DH: We've always been into making the game as accessible to everyone as possible. That's why we decided to implement four different movement presets—Teleport, Instant Teleport, Blink Teleport, and Classic—all tuned according to community feedback. However, we soon realized this wasn’t enough. Around the office, we all had different preferences when playing in VR. For instance, I might be okay with running and jumping, but turning the camera with a thumbstick makes me uncomfortable. Someone else is fine with turning the camera but can't really handle strafing that well. This is why we have a separate menu in Advanced VR Controls that allows the player to adjust virtually anything, from the teleport speed and type to rotation methods and comfort options.
How has VR changed the way players approach the game’s many different challenges?
DH: In our internal tests we noticed team members tried to abuse (for the lack of a tamer word) the different game systems by trying to do stuff they weren't supposed to, mostly because they felt they were in the real world. For instance, people tried moving puzzle elements over obstacles or combining more of them than would be possible in the regular version of the game. That's why we had to readjust some of the puzzles to make them a better fit for VR. Ultimately, though, not many changes were needed, so the main difference is the fact that the player can really take in all the magic of the world they are playing in. This, at times, makes the gameplay session somewhat longer as the game makes you stop and just admire the scenery.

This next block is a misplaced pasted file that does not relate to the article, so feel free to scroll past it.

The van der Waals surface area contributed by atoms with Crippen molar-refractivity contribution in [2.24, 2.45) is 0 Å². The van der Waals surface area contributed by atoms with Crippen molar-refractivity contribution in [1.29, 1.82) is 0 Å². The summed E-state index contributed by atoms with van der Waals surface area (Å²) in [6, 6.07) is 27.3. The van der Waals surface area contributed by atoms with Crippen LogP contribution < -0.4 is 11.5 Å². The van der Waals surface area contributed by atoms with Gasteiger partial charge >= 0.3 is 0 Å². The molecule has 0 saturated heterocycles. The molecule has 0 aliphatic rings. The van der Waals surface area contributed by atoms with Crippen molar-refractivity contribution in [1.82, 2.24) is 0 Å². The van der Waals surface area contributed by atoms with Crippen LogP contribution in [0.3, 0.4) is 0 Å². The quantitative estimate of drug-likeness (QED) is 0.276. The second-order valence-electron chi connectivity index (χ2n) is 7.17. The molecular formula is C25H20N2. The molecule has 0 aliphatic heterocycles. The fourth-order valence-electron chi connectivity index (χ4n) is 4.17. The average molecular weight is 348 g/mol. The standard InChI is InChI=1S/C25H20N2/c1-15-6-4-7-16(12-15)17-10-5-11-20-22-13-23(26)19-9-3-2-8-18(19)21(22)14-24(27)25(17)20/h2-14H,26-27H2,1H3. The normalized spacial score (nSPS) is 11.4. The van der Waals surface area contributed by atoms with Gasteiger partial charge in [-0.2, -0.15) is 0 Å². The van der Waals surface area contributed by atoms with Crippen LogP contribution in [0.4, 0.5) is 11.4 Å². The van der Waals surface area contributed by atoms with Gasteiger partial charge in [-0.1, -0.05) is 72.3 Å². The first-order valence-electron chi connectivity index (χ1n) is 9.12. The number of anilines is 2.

The Talos Principle spins a compelling narrative. Can you give us a spoiler-free preview?
DH:The Talos Principle is a philosophical puzzler that follows an artificial being—a robot. A different kind of robot with real character that relies on player choice. This robot is thrown into a beautiful world and tasked with proving his worthiness by solving puzzles. During his quest he gets to know different characters that make him rethink everything he knows about life and the meaning behind it.
What inspired you to combine philosophy, Greek mythology, and advanced AI?